I like Reign. I like how the show is early-modern Gossip Girl, flagrantly unconcerned with history except as a stage for teen jealousies and romances. I like how everyone wears pretty dresses. And I especially like the Very Serious face that Adelaide Kane, as Mary Queen of Scots, pulls whenever she has to make a Morally Difficult Decision. There’s an episode of Buffy the Vampire Slayer where Faith, the evil vampire slayer, swaps bodies with Buffy, and Faith (in Buffy’s body) practices her impression of Buffy by looking sternly into a mirror and saying, “You can’t do that, it’s wrong.” I think of this exaggerated performance of tough virtue every time I watch Reign. Read more↴
Supposedly, statistical studies of areas that have introduced abstinence-only sex education show that one of the most consistent effects is a marked increase in the numbers of teenagers having anal sex. I don’t know if this is true, but I hope it is, because it would be a great instance of the heteronormativity of these abstinence programs rebounding on itself. These programs involve saying “no” to a sex which is cast as necessarily involving a penis and a vagina, but the result of this obsessive negative focus on a heteronormative conception of sex might not be a rejection of sex, but a rejection of heteronormativity; a diffusion of sex into diverse and queerer forms. Read more↴
I think I may be the perfect age for the appeal of the finely-tooled nostalgia of The Force Awakens. The obvious target for Star Wars nostalgia is someone like J J Abrams, who saw the original films in the cinema as a child; I was too young for that, growing up in the 80s after the films had left the cinemas, but before video recorders made it easy to watch the films at home. So I first experienced the films by catching bits of them when they happened to show up on TV, or, even more, through the clouds of content thrown off by Lucasfilm’s franchising efforts (I have particularly fond memories of animated C3PO and R2D2 buddy comedy Droids). This diffuse omnipresence played brilliantly into the mythical feel the films strive for. So it’s fairly unsurprising that I enjoyed the new film, but what I hadn’t expected is that the film quite clearly dramatises this condition of franchise-dependence, and also has some quite thoughtful things to say about it. Read more↴
In the essay “Utopia as Replication”, Jameson suggests we consider Walmart as an example of how “the most noxious phenomena can serve as the repository and hiding place for all kinds of unsuspected wish-fulfilments and utopian fantasies”. Jameson intends this as a bit of a provocation, but I wonder if Walmart isn’t actually too easy a choice for the “paradoxical affirmation” of “what is most exploitative and dehumanizing in the working life of capitalism”. Walmart’s vastness of scale and remorselessness give it an aesthetic alibi, allying it with a tradition of modernist creative destruction which is likely to be attractive, at least to the sort of people who read Jameson. To really follow through Jameson’s project of unearthing the “utopian impulse”, we need to consider an aspect of capitalism that is not just exploitative but also in bad taste; for a certain strand of contemporary opinion, that would be “twee”, the kind of cutesily-retro faux-petit-bourgeois capitalism of cupcake shops and Cath Kidston. Read more↴
Britney’s new song has been widely condemned as pure ideology; this piece in the Guardian is typical, arguing that the song reflects a contemporary, “religious” commitment to the value of work. That’s not what the song sounds like to me; it’s not so much capitalist ideology as capitalist id. While the official capitalist ethic proposes the necessity of hard work as the ground of equality, the capitalist id glories in the reality that you have to work while (indeed, because), capital doesn’t. Hence Britney’s imperious “work, bitch!” with the subtext that, work as hard as we like, we’ll never be as good as her; and doubtless we’ve all come to terms in our own way with the fact that we’re not Britney and never will be. But, if we follow the insight of the Neue Marx Lektüre that capital is the historical subject of capitalism, we might find in the id of this historical subject some useful indications of the mutations happening to the role of work in contemporary capitalism, and thereby come up with a more dialectical anti-work politics. Read more↴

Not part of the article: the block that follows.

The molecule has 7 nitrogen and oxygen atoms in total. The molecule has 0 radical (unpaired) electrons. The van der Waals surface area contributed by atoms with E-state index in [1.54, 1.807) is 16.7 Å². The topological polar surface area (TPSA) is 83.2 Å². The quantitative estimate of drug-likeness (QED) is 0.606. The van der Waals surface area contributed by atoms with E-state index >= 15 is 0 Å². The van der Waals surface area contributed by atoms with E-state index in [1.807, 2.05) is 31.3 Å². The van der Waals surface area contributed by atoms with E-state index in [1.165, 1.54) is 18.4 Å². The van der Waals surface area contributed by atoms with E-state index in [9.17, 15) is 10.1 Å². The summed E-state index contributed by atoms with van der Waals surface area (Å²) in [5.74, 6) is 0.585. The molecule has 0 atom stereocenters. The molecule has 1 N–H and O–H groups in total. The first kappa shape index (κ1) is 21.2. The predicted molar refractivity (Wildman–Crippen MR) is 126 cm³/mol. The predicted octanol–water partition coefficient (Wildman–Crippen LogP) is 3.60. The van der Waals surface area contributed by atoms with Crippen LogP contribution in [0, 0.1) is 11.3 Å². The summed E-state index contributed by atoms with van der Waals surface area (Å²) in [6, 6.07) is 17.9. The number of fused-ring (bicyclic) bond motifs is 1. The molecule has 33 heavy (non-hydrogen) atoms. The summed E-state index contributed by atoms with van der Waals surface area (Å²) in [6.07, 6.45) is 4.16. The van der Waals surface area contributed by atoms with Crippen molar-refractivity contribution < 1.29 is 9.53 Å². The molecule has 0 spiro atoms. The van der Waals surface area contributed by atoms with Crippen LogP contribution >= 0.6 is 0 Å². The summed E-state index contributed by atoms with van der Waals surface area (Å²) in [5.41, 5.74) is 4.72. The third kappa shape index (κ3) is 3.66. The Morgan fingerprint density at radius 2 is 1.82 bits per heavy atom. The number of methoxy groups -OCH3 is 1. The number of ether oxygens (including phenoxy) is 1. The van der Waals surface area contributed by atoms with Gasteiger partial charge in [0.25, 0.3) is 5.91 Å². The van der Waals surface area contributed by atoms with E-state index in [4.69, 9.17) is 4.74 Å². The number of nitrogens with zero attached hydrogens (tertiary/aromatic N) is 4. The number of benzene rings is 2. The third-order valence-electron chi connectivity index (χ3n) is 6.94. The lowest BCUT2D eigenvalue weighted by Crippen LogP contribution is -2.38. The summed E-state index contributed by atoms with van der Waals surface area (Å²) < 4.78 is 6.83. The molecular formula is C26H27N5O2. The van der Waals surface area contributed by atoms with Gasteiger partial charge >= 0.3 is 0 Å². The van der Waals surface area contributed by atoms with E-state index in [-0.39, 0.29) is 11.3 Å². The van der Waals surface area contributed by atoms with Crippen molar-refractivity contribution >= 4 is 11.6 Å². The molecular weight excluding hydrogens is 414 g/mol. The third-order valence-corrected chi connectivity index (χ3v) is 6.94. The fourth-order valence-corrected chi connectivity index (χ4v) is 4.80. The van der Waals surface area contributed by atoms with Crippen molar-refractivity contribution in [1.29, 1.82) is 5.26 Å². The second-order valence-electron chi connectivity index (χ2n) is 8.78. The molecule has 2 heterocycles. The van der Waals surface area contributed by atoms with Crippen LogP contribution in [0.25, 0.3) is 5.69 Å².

The New York Times describes Spring Breakers as “at once blunt and oblique,” although you might say the film spends half its time making a very obvious point and half its time not sure what point it’s making. Which doesn’t sound like much of a recommendation, but the film is actually pretty interesting. The obvious point it seems to be making at first is an analogy between the religious enthusiasm of Faith’s (Selena Gomez) evangelical church and the hedonism of spring break, emphasised by the similarity in the energized performances with which the minister encourages teenagers to get “crazy for Jesus” and the rapper Alien (James Franco) eulogises “bikinis and big booties.” If this were all the film were doing, it would be a fairly straightforward and indeed rather puritanical criticism of Schwärmerei. It would also justify interpretations of the films as entirely contemptuous of the characters and also the audience (who would be posited as a mindless Hollywood audience caught up in the hedonistic enthusiasm the film represents).
What makes the film interesting, though, is that it doesn’t just make this analogy the basis of a simple criticism: it takes this analogy seriously, or at least plays with it at length. Read more↴